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Making connections through art Human interaction the focus of Student Union art exhibit

By Zarrin Ahmed
On February 18, 2014

  • The new art exhibit at the Student Union features the diverse work of 11 student artists on the theme of human interaction. Troy Caldiera/ The Daily Campus

The result of a new exhibit showcased at the Student Union Art Gallery was exactly what the name called for: Human Interactions.
At the opening reception of the exhibit on Tuesday evening, many gathered to take in the works created and displayed by UConn students. Filled with chatter, picture taking and food, the event cultivated human interaction and connection.
The new exhibit features the works of eleven artists who strive to make the intangible, tangible. It centers on the small and large interactions we make every day and tries to embody the spontaneity of these connections, and everything that they are subjected to.
Viewers gently treaded the floor strewn with black balloons, taking their time to fully understand the art displayed on all four walls and sculptures installed on the floor, which were illuminated by the warmth of blinking Christmas lights along the back wall. Even through the many conversations between those catching up after a long time and those that traveled to the show together, music from a playlist including The White Stripes and The Pixies played from a speaker system set up along a wall, near a table filled with sliced cheeses, crackers and dispensers filled with iced tea.
There was no awkwardness in standing closely with a stranger while taking the time to appreciate the works presented. The subject matter for each piece was such that every person could relate and interact with the piece as well as each other.
Some works focused on the presence and absence of people.
"I am always drawn to places that are void of human life," Ariel Maronich said in her abstract for her artwork. With pictures of an abandoned gas station, alleyway, and garage, she describes how it doesn't matter whether a person left the place ten minutes ago or ten years ago; their presence always leaves an imprint.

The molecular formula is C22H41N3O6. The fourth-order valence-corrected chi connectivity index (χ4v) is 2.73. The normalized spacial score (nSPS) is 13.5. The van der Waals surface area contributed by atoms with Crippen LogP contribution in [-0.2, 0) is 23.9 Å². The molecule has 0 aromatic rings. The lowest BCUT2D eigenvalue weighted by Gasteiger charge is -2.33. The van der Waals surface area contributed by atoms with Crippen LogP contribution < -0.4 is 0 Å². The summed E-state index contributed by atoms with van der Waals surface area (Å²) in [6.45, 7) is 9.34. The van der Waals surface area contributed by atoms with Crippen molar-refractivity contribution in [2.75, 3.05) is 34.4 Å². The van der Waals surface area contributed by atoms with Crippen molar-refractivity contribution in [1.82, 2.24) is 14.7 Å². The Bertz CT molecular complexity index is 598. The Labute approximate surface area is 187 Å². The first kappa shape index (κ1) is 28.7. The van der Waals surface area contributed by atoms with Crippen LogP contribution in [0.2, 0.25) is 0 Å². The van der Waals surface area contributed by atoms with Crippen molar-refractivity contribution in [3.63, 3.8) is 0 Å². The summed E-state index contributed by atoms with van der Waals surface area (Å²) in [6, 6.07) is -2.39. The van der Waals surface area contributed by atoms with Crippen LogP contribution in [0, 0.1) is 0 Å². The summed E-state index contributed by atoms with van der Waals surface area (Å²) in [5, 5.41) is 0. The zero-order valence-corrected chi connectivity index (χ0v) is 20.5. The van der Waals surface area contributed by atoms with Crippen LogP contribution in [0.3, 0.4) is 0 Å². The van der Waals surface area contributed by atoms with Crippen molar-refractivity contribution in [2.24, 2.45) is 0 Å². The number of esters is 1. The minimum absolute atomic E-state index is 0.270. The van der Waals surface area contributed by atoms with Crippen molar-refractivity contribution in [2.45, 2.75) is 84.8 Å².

Marisa Lewon's works don the words "Are you awake," "I can't sleep," and "it's been a year and I am just starting to miss you." She described her art as "focusing on this idea of longing for things to be different, or not happen in the first place, or a way to erase time." She asked viewers to share with her any regret by writing it in a piece of paper, putting it in a balloon, and blowing it up- hence the black balloons all over the floor.
Marissa Stanton focused on reminders, familial memories, and grieving while creating her pieces based off the poem and painting titled "Finding Stephanie." She explained how there may be many little reminders to "take the trash out" and do other chores that are written in words, but it's things like the scent of perfumes that brings back memories of lost ones.
Artists Ashley Futo and Matthew Montana McIntosh chose scientific approaches to their subjects. Futo used mathematical concepts and transferred them to art forms while focusing on geometry and the degrees of curve and proportion in her sculpture. McIntosh's subject matter was that of streamlined technology in modern agriculture and the breakdown of Americanisms including the ideas of Manifest Destiny and the Old West. He focused on the relationships between humans and animals, especially the human characteristics of animals.
A number of others shared the theme of body appreciation. Rebecca Uliasz created photographs of her own hands clutching at her skin in a collection titled, "About Self." She wrote about exposing one's self by trying to have a voice and all the difficulties that present themselves when expressing yourself so intimately through art.
Chris Ortega, whose photography is in the exhibit, said his project began as a photography assignment that focused on light and paper. Inspired by the Slut Walk Movement, Ortega asked some female friends to write what they thought of themselves on a piece of paper, and then the names they have been called on a separate sheet. The pictures play with light, words and expressions in black and white. Ransom Waring said to his audience that, "remembering to be nice to yourself and respect your body can sometimes be hard but in the end it is worth it."
The exhibit is open until March 1 and located on the third floor of the Student Union.

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